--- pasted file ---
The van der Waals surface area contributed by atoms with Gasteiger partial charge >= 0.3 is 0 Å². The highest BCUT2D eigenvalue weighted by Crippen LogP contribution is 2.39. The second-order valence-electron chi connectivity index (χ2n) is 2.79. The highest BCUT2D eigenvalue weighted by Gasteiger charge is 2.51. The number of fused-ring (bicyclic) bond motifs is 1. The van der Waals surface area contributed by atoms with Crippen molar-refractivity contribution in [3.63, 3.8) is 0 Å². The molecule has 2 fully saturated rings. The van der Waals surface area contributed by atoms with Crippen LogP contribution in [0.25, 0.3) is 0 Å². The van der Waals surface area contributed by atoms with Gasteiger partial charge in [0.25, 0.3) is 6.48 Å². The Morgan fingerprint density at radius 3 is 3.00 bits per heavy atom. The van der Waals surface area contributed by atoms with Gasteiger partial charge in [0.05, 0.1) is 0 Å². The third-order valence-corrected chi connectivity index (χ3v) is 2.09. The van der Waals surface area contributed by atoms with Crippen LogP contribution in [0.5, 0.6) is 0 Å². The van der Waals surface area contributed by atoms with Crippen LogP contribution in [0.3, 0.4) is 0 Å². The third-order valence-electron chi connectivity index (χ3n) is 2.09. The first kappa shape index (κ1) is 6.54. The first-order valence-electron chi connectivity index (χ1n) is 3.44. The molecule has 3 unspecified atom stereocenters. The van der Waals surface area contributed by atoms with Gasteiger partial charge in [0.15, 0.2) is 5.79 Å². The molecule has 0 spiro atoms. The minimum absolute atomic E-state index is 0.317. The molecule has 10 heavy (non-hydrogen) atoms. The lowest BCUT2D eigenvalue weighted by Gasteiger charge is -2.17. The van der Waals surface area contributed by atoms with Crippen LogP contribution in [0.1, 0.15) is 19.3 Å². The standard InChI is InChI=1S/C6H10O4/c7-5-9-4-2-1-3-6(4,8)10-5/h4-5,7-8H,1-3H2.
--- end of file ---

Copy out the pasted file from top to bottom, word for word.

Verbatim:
The van der Waals surface area contributed by atoms with Gasteiger partial charge >= 0.3 is 0 Å². The highest BCUT2D eigenvalue weighted by Crippen LogP contribution is 2.39. The second-order valence-electron chi connectivity index (χ2n) is 2.79. The highest BCUT2D eigenvalue weighted by Gasteiger charge is 2.51. The number of fused-ring (bicyclic) bond motifs is 1. The van der Waals surface area contributed by atoms with Crippen molar-refractivity contribution in [3.63, 3.8) is 0 Å². The molecule has 2 fully saturated rings. The van der Waals surface area contributed by atoms with Crippen LogP contribution in [0.25, 0.3) is 0 Å². The van der Waals surface area contributed by atoms with Gasteiger partial charge in [0.25, 0.3) is 6.48 Å². The Morgan fingerprint density at radius 3 is 3.00 bits per heavy atom. The van der Waals surface area contributed by atoms with Gasteiger partial charge in [0.05, 0.1) is 0 Å². The third-order valence-corrected chi connectivity index (χ3v) is 2.09. The van der Waals surface area contributed by atoms with Crippen LogP contribution in [0.5, 0.6) is 0 Å². The van der Waals surface area contributed by atoms with Crippen LogP contribution in [0.3, 0.4) is 0 Å². The third-order valence-electron chi connectivity index (χ3n) is 2.09. The first kappa shape index (κ1) is 6.54. The first-order valence-electron chi connectivity index (χ1n) is 3.44. The molecule has 3 unspecified atom stereocenters. The van der Waals surface area contributed by atoms with Gasteiger partial charge in [0.15, 0.2) is 5.79 Å². The molecule has 0 spiro atoms. The minimum absolute atomic E-state index is 0.317. The molecule has 10 heavy (non-hydrogen) atoms. The lowest BCUT2D eigenvalue weighted by Gasteiger charge is -2.17. The van der Waals surface area contributed by atoms with Crippen LogP contribution in [0.1, 0.15) is 19.3 Å². The standard InChI is InChI=1S/C6H10O4/c7-5-9-4-2-1-3-6(4,8)10-5/h4-5,7-8H,1-3H2.